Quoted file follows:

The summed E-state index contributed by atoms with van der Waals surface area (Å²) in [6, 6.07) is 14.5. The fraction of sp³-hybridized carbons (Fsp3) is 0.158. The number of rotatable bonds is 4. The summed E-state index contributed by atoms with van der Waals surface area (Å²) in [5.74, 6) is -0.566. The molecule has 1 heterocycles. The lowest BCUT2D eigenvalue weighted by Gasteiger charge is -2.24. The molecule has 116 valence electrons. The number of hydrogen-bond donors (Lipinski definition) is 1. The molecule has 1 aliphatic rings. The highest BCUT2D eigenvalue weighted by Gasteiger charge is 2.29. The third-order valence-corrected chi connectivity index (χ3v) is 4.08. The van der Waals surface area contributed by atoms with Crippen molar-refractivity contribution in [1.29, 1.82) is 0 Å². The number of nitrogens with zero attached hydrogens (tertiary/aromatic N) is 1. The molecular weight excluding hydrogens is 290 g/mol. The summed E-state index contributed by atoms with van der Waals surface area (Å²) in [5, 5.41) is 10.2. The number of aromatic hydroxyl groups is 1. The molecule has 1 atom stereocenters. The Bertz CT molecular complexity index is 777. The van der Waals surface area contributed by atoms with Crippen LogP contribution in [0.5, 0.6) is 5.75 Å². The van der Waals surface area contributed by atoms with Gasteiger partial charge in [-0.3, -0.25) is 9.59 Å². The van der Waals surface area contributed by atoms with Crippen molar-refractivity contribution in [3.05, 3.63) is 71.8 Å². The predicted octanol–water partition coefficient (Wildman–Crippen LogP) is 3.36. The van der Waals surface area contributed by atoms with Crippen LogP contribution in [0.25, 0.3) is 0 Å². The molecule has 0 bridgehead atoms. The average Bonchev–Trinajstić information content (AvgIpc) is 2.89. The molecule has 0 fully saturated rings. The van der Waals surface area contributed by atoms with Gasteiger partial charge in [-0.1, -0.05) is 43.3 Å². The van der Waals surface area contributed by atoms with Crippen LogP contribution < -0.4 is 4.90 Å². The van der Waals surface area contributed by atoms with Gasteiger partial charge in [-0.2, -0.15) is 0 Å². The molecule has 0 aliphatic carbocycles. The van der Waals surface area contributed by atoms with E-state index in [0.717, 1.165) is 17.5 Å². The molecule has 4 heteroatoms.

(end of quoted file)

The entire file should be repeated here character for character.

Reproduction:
The summed E-state index contributed by atoms with van der Waals surface area (Å²) in [6, 6.07) is 14.5. The fraction of sp³-hybridized carbons (Fsp3) is 0.158. The number of rotatable bonds is 4. The summed E-state index contributed by atoms with van der Waals surface area (Å²) in [5.74, 6) is -0.566. The molecule has 1 heterocycles. The lowest BCUT2D eigenvalue weighted by Gasteiger charge is -2.24. The molecule has 116 valence electrons. The number of hydrogen-bond donors (Lipinski definition) is 1. The molecule has 1 aliphatic rings. The highest BCUT2D eigenvalue weighted by Gasteiger charge is 2.29. The third-order valence-corrected chi connectivity index (χ3v) is 4.08. The van der Waals surface area contributed by atoms with Crippen molar-refractivity contribution in [1.29, 1.82) is 0 Å². The number of nitrogens with zero attached hydrogens (tertiary/aromatic N) is 1. The molecular weight excluding hydrogens is 290 g/mol. The summed E-state index contributed by atoms with van der Waals surface area (Å²) in [5, 5.41) is 10.2. The number of aromatic hydroxyl groups is 1. The molecule has 1 atom stereocenters. The Bertz CT molecular complexity index is 777. The van der Waals surface area contributed by atoms with Crippen LogP contribution in [0.5, 0.6) is 5.75 Å². The van der Waals surface area contributed by atoms with Gasteiger partial charge in [-0.3, -0.25) is 9.59 Å². The van der Waals surface area contributed by atoms with Crippen molar-refractivity contribution in [3.05, 3.63) is 71.8 Å². The predicted octanol–water partition coefficient (Wildman–Crippen LogP) is 3.36. The van der Waals surface area contributed by atoms with Crippen LogP contribution in [0.25, 0.3) is 0 Å². The molecule has 0 bridgehead atoms. The average Bonchev–Trinajstić information content (AvgIpc) is 2.89. The molecule has 0 fully saturated rings. The van der Waals surface area contributed by atoms with Gasteiger partial charge in [-0.1, -0.05) is 43.3 Å². The van der Waals surface area contributed by atoms with Crippen LogP contribution < -0.4 is 4.90 Å². The van der Waals surface area contributed by atoms with Gasteiger partial charge in [-0.2, -0.15) is 0 Å². The molecule has 0 aliphatic carbocycles. The van der Waals surface area contributed by atoms with E-state index in [0.717, 1.165) is 17.5 Å². The molecule has 4 heteroatoms.